A pessimistic mood permeated the markets ahead of the FOMC rate decision, with traders nervous that Jerome Powell might not be as dovish on the rate outlook as the market hoped.

With a 25-basis point rise essentially baked into the cake at this point, market direction would move further south if the Fed signals that the current rate-hike journey has not reached its final destination.

I expect we will see a quarter point hike by the Fed and I also think Jerome Powell will keep his options open regarding more rate hikes down the road subject to future inflation readings. But any outlook from the FOMC which strongly hints at more rate rises on the horizon could send risk assets into a tailspin on the prospect of an even more restrictive economic environment.

Yesterday we saw the RBA dent sentiment in the Australian market by raising rates to 3.85% after a brief pause in April. Whilst the aggressive policy moves and rhetoric by the RBA is not necessarily a harbinger for other central banks, it does signal a preference from policy makers to tackle the immediate issue of high inflation instead of setting policy based around the potentiality of a recession.

Because at this point, soaring inflation is staring central bankers in the face while a recession this year remains a possibility rather than a certainty.


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Aussie dollar gives up some gains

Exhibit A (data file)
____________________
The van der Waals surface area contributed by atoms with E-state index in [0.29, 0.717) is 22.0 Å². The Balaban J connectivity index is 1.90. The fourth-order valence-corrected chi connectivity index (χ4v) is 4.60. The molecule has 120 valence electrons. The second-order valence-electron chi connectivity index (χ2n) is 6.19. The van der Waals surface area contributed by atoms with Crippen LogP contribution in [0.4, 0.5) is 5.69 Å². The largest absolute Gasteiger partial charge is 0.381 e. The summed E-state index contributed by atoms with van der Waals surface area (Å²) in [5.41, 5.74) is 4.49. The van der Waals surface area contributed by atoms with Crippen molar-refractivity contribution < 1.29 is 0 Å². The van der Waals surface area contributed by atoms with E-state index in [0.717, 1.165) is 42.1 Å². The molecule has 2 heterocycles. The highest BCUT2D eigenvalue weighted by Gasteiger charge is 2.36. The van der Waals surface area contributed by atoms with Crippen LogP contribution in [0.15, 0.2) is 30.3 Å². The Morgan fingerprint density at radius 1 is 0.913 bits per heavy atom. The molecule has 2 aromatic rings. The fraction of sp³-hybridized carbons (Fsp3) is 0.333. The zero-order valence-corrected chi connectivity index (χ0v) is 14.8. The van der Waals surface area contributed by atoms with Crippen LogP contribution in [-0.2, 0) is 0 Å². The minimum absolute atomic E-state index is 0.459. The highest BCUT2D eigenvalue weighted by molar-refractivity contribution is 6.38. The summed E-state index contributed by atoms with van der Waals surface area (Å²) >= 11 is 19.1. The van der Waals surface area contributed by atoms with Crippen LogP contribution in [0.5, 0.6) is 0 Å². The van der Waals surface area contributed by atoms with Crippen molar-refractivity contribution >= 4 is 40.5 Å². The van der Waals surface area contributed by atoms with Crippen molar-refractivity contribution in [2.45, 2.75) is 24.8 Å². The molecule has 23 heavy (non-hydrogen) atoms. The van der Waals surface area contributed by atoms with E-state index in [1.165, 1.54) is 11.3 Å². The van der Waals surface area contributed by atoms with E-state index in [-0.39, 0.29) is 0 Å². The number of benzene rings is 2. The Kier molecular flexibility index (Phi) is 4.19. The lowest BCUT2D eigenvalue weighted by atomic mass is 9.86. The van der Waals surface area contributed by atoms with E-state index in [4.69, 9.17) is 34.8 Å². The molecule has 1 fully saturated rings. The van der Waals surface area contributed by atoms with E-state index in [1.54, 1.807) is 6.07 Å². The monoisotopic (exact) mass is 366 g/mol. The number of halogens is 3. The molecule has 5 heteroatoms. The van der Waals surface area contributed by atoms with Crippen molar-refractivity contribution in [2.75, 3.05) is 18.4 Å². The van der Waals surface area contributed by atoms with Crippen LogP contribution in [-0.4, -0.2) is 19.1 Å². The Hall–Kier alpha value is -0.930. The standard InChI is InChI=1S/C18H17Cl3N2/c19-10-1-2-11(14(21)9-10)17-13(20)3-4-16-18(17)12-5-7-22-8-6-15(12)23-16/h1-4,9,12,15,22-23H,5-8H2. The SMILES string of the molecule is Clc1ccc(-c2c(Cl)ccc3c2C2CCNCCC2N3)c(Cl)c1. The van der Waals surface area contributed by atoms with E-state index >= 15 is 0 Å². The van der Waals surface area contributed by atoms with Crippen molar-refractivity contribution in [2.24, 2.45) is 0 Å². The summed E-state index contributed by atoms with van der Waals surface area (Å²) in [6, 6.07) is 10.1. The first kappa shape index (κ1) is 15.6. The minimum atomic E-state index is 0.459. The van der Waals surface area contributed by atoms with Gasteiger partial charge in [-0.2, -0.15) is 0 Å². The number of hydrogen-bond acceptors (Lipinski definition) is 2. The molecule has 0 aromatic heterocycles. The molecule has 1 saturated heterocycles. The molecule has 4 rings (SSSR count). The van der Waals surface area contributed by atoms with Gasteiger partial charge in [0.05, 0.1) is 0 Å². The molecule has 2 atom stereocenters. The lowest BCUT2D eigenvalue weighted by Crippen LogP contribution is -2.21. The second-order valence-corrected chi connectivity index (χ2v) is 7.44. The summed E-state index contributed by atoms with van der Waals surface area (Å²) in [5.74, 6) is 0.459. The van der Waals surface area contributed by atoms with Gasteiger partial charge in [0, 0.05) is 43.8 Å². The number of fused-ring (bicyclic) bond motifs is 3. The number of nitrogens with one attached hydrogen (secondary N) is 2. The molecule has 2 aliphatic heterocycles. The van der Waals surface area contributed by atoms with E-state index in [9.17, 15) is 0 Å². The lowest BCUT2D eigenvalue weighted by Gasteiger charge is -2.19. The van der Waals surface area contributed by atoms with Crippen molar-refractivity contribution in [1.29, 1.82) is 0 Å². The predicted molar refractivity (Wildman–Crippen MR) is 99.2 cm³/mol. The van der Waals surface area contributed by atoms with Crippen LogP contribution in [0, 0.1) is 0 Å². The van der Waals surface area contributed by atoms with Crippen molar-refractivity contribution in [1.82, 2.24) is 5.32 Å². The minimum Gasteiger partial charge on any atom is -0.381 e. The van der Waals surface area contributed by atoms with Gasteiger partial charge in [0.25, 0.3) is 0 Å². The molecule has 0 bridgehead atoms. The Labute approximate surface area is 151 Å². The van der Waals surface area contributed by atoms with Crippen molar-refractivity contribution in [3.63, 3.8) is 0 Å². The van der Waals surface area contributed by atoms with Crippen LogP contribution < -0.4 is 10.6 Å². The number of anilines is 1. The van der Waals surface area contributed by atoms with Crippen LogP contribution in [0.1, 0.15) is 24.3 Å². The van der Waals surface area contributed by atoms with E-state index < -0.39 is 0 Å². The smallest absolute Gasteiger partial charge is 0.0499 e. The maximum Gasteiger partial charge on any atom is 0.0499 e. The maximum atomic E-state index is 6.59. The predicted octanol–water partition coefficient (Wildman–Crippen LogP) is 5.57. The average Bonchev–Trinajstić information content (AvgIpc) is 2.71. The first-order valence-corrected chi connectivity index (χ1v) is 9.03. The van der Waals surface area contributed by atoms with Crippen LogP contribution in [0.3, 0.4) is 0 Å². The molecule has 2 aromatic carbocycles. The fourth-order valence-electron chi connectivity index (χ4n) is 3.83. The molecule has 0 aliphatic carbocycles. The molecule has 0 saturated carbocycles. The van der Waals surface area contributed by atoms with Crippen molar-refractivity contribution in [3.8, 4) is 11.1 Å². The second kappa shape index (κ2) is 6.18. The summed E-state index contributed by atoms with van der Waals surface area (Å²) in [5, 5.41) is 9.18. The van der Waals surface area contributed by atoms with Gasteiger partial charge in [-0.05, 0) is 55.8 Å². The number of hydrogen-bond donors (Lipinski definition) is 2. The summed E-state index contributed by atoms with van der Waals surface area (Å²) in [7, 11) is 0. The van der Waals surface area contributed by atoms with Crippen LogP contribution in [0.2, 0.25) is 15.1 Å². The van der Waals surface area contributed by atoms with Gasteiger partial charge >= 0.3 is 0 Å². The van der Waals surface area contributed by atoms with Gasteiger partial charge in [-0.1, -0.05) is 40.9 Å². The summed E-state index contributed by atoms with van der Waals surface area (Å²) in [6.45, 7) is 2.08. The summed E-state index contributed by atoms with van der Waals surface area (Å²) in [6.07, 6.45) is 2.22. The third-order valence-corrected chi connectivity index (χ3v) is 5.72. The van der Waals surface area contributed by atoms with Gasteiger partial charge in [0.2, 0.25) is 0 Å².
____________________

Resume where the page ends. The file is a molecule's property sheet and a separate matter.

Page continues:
The Australian Dollar soared to over US$0.67 on the RBA move on Tuesday though it has since given back some ground as global equities retreated.

Risk aversion has given new life to the Yen which has been receiving solid buying flows on a safe-haven play and has allowed the currency to shake-off the effects of last Friday’s dovish BOJ comments.

Looking ahead to the Fed decision, the greenback will be at the mercy of US treasury yields which could be in for a wild ride during the statement by Jerome Powell. Interpretation of the Fed’s rate-setting intentions for the rest of 2023 will be top of the agenda for traders.

Gold benefits from a waning US dollar

Elsewhere, gold is receiving buying inflows courtesy of renewed risk aversion, whilst it is also benefiting from waning USD demand. Whilst the current risk-averse/softer dollar environment is suiting the precious metal, downside risks remain if US yields happen to rise as a result of a hawkish Fed. But that remains to be seen.

Oil on the backfoot

Meanwhile the oil is again on the backfoot as the price fell in sympathy with global equities. Questions over the health or otherwise of the global demand picture are plaguing the oil price at the moment, with the latest price slide coinciding with when the OPEC+ production cuts are due to commence, a development which likely won’t be pleasing for the OPEC+ members.


Market commentary and analysis from Tim Waterer, chief market analyst at KCM Trade